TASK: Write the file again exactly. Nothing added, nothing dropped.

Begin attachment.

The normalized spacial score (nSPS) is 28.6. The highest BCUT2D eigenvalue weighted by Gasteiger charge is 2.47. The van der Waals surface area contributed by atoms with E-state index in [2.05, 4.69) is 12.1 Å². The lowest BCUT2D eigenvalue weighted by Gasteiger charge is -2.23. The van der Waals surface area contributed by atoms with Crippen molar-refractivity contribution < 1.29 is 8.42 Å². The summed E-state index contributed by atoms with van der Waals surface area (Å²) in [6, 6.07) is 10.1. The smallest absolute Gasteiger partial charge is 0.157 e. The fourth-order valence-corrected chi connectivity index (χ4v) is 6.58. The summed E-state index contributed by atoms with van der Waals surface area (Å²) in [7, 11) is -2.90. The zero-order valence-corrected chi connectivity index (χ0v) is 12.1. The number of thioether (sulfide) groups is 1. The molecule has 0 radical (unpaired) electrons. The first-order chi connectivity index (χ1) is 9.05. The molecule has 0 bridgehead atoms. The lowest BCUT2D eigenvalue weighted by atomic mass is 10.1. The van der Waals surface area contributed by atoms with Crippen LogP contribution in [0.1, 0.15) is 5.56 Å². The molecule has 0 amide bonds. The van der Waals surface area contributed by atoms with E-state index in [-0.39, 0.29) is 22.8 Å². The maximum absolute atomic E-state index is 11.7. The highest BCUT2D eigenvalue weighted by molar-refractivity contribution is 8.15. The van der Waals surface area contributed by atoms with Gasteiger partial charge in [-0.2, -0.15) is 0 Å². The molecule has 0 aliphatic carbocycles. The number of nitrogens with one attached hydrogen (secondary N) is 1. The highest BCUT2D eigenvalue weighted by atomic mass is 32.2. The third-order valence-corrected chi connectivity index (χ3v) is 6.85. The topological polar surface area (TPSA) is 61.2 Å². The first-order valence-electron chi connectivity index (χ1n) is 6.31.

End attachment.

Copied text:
The normalized spacial score (nSPS) is 28.6. The highest BCUT2D eigenvalue weighted by Gasteiger charge is 2.47. The van der Waals surface area contributed by atoms with E-state index in [2.05, 4.69) is 12.1 Å². The lowest BCUT2D eigenvalue weighted by Gasteiger charge is -2.23. The van der Waals surface area contributed by atoms with Crippen molar-refractivity contribution < 1.29 is 8.42 Å². The summed E-state index contributed by atoms with van der Waals surface area (Å²) in [6, 6.07) is 10.1. The smallest absolute Gasteiger partial charge is 0.157 e. The fourth-order valence-corrected chi connectivity index (χ4v) is 6.58. The summed E-state index contributed by atoms with van der Waals surface area (Å²) in [7, 11) is -2.90. The zero-order valence-corrected chi connectivity index (χ0v) is 12.1. The number of thioether (sulfide) groups is 1. The molecule has 0 radical (unpaired) electrons. The first-order chi connectivity index (χ1) is 9.05. The molecule has 0 bridgehead atoms. The lowest BCUT2D eigenvalue weighted by atomic mass is 10.1. The van der Waals surface area contributed by atoms with Crippen LogP contribution in [0.1, 0.15) is 5.56 Å². The molecule has 0 amide bonds. The van der Waals surface area contributed by atoms with E-state index in [-0.39, 0.29) is 22.8 Å². The maximum absolute atomic E-state index is 11.7. The highest BCUT2D eigenvalue weighted by molar-refractivity contribution is 8.15. The van der Waals surface area contributed by atoms with Gasteiger partial charge in [-0.2, -0.15) is 0 Å². The molecule has 0 aliphatic carbocycles. The number of nitrogens with one attached hydrogen (secondary N) is 1. The highest BCUT2D eigenvalue weighted by atomic mass is 32.2. The third-order valence-corrected chi connectivity index (χ3v) is 6.85. The topological polar surface area (TPSA) is 61.2 Å². The first-order valence-electron chi connectivity index (χ1n) is 6.31.